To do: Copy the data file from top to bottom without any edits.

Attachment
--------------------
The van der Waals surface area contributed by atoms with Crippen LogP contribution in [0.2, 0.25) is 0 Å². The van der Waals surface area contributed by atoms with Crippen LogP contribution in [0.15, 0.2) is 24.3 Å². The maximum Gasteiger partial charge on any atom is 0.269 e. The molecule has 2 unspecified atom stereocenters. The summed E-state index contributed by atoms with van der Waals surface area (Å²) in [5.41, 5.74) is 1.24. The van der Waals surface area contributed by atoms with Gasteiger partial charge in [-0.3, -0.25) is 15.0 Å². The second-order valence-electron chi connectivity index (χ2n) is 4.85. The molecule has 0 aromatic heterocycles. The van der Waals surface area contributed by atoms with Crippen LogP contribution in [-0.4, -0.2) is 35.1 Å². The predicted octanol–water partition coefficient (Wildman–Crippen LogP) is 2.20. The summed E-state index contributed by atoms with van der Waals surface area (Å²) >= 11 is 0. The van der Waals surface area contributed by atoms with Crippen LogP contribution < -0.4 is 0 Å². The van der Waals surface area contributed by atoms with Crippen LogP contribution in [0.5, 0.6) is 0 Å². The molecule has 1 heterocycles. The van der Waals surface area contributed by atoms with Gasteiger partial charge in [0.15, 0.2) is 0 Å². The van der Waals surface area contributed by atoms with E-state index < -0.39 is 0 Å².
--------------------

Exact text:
The van der Waals surface area contributed by atoms with Crippen LogP contribution in [0.2, 0.25) is 0 Å². The van der Waals surface area contributed by atoms with Crippen LogP contribution in [0.15, 0.2) is 24.3 Å². The maximum Gasteiger partial charge on any atom is 0.269 e. The molecule has 2 unspecified atom stereocenters. The summed E-state index contributed by atoms with van der Waals surface area (Å²) in [5.41, 5.74) is 1.24. The van der Waals surface area contributed by atoms with Gasteiger partial charge in [-0.3, -0.25) is 15.0 Å². The second-order valence-electron chi connectivity index (χ2n) is 4.85. The molecule has 0 aromatic heterocycles. The van der Waals surface area contributed by atoms with Crippen LogP contribution in [-0.4, -0.2) is 35.1 Å². The predicted octanol–water partition coefficient (Wildman–Crippen LogP) is 2.20. The summed E-state index contributed by atoms with van der Waals surface area (Å²) >= 11 is 0. The van der Waals surface area contributed by atoms with Crippen LogP contribution < -0.4 is 0 Å². The van der Waals surface area contributed by atoms with Crippen LogP contribution in [0.5, 0.6) is 0 Å². The molecule has 1 heterocycles. The van der Waals surface area contributed by atoms with Gasteiger partial charge in [0.15, 0.2) is 0 Å². The van der Waals surface area contributed by atoms with E-state index < -0.39 is 0 Å².